The US, Australia and Japan issued a statement condemning Russia for its actions in Ukraine, and Canadian Prime Minister Stephen Harper reacted to an offer of a handshake from Putin by responding, "I guess I'll shake your hand, but I have only one thing to say to you: You need to get out of Ukraine."

Ukraine, once a part of the Soviet Union, has tilted toward the European Union, angering Putin who wants to keep the country within Russia's orbit.

Obama bluntly accused Putin of not living up to a cease-fire agreement in Ukraine, but offered no new plans for how the West might change his calculus.

Obama spoke shortly after huddling with European leaders including French President Francois Hollande, German Chancellor Angela Merkel and British Prime Minister David Cameron to discuss the conflict and worsening security situation. On the potential for increasing sanctions against Russia, Obama said the U.S. and European allies are always looking at more penalties but the existing sanctions are "biting plenty good."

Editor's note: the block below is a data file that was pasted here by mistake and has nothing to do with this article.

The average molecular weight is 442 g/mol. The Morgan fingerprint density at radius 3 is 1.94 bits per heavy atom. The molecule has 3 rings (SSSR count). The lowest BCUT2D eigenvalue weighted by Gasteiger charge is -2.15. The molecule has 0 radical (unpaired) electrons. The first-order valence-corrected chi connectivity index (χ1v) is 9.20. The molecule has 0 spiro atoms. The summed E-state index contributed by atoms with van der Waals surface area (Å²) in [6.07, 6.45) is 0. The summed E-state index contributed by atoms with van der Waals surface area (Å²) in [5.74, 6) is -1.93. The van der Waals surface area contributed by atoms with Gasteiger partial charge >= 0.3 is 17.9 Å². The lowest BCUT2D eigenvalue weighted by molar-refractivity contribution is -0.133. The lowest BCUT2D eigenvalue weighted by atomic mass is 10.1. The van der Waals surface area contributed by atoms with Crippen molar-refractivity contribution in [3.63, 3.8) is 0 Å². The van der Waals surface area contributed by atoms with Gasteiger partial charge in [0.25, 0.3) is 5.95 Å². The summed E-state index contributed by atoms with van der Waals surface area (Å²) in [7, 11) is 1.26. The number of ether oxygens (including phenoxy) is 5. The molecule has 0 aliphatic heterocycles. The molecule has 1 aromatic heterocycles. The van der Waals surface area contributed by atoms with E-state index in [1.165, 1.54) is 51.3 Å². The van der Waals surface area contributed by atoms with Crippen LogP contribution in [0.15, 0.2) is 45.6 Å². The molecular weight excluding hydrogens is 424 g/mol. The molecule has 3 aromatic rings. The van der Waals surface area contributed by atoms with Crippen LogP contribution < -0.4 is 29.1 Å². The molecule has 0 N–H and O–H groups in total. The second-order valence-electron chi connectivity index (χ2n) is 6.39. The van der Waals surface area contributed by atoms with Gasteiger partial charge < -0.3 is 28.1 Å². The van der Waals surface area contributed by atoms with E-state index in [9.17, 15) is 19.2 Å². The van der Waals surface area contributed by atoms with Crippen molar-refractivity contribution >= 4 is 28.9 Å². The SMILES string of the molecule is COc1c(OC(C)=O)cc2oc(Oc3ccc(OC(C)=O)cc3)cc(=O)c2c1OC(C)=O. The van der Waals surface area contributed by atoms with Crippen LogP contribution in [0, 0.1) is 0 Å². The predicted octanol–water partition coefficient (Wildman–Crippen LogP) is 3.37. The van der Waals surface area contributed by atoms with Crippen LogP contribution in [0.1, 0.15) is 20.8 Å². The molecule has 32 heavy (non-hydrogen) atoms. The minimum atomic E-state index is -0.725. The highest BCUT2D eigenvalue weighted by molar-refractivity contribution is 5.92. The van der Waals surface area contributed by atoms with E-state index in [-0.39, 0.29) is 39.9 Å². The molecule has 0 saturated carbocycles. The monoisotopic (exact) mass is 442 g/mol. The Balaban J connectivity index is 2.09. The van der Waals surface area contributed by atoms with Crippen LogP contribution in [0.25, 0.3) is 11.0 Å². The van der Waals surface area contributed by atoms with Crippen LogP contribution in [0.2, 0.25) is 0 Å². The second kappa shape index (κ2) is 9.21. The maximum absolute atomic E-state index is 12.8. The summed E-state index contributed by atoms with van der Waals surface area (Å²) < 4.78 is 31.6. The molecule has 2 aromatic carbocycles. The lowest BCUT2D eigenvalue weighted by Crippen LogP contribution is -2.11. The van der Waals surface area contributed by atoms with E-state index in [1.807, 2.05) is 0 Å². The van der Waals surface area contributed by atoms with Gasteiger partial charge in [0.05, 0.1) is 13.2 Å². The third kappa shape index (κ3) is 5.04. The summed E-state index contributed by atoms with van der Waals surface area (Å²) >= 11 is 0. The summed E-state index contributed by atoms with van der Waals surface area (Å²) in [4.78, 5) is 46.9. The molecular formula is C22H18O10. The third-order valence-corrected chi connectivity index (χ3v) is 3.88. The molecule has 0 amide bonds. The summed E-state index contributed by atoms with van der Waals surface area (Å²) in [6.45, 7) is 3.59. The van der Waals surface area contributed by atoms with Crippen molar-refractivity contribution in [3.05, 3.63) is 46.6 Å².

Despite a cease-fire agreement between Ukraine and pro-Russian rebels signed in Minsk, Belarus, in September, fighting continues and key conditions haven't been met. Ukraine and the West have accused Russia of fueling the rebellion with a constant flow of troops and weapons, accusations Moscow has denied.

Abbott has been particularly strong-worded in his criticism of Russia since Malaysia Airlines Flight 17 plane was shot down in July. Australia lost 38 citizens and residents in the MH 17 disaster.

Abbott at one point said he planned to "shirt front" — or physically confront — Putin over the disaster.

Asked at the conclusion of the summit about where things stood with the Russian leader, Abbott responded that they'd had a "very robust" discussion about the situation in Ukraine.

"I utterly deplore what seems to be happening in eastern Ukraine," Abbott said. "I demand that Russia fully cooperate with the investigation, the criminal investigation of the downing of MH17, one of the most terrible atrocities of recent times."

Putin said Ukraine was never mentioned during the official G-20 meetings, but was brought up at every meeting with other leaders he attended on the sidelines.